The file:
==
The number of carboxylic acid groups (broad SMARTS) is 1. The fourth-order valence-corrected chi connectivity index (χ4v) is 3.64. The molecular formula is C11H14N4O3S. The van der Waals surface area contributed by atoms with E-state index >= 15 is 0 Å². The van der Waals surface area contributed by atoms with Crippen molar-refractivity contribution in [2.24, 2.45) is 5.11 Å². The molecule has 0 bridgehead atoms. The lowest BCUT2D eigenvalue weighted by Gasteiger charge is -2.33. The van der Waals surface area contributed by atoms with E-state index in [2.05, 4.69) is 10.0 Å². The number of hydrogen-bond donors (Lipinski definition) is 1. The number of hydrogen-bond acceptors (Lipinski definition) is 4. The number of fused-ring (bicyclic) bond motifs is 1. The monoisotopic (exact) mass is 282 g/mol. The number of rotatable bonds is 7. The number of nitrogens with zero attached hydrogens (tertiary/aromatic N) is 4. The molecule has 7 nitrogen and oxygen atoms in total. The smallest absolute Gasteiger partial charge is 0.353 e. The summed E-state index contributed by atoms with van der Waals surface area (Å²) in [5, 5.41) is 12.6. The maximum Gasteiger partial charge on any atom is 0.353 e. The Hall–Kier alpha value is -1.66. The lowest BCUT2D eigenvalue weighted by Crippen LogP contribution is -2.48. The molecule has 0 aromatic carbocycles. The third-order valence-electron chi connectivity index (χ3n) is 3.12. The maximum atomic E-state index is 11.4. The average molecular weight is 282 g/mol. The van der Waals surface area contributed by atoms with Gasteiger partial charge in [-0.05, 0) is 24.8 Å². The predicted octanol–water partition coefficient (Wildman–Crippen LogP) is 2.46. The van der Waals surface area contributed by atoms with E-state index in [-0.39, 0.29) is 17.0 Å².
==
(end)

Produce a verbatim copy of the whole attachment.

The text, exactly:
The number of carboxylic acid groups (broad SMARTS) is 1. The fourth-order valence-corrected chi connectivity index (χ4v) is 3.64. The molecular formula is C11H14N4O3S. The van der Waals surface area contributed by atoms with E-state index >= 15 is 0 Å². The van der Waals surface area contributed by atoms with Crippen molar-refractivity contribution in [2.24, 2.45) is 5.11 Å². The molecule has 0 bridgehead atoms. The lowest BCUT2D eigenvalue weighted by Gasteiger charge is -2.33. The van der Waals surface area contributed by atoms with E-state index in [2.05, 4.69) is 10.0 Å². The number of hydrogen-bond donors (Lipinski definition) is 1. The number of hydrogen-bond acceptors (Lipinski definition) is 4. The number of fused-ring (bicyclic) bond motifs is 1. The monoisotopic (exact) mass is 282 g/mol. The number of rotatable bonds is 7. The number of nitrogens with zero attached hydrogens (tertiary/aromatic N) is 4. The molecule has 7 nitrogen and oxygen atoms in total. The smallest absolute Gasteiger partial charge is 0.353 e. The summed E-state index contributed by atoms with van der Waals surface area (Å²) in [5, 5.41) is 12.6. The maximum Gasteiger partial charge on any atom is 0.353 e. The Hall–Kier alpha value is -1.66. The lowest BCUT2D eigenvalue weighted by Crippen LogP contribution is -2.48. The molecule has 0 aromatic carbocycles. The third-order valence-electron chi connectivity index (χ3n) is 3.12. The maximum atomic E-state index is 11.4. The average molecular weight is 282 g/mol. The van der Waals surface area contributed by atoms with Gasteiger partial charge in [-0.05, 0) is 24.8 Å². The predicted octanol–water partition coefficient (Wildman–Crippen LogP) is 2.46. The van der Waals surface area contributed by atoms with E-state index in [-0.39, 0.29) is 17.0 Å².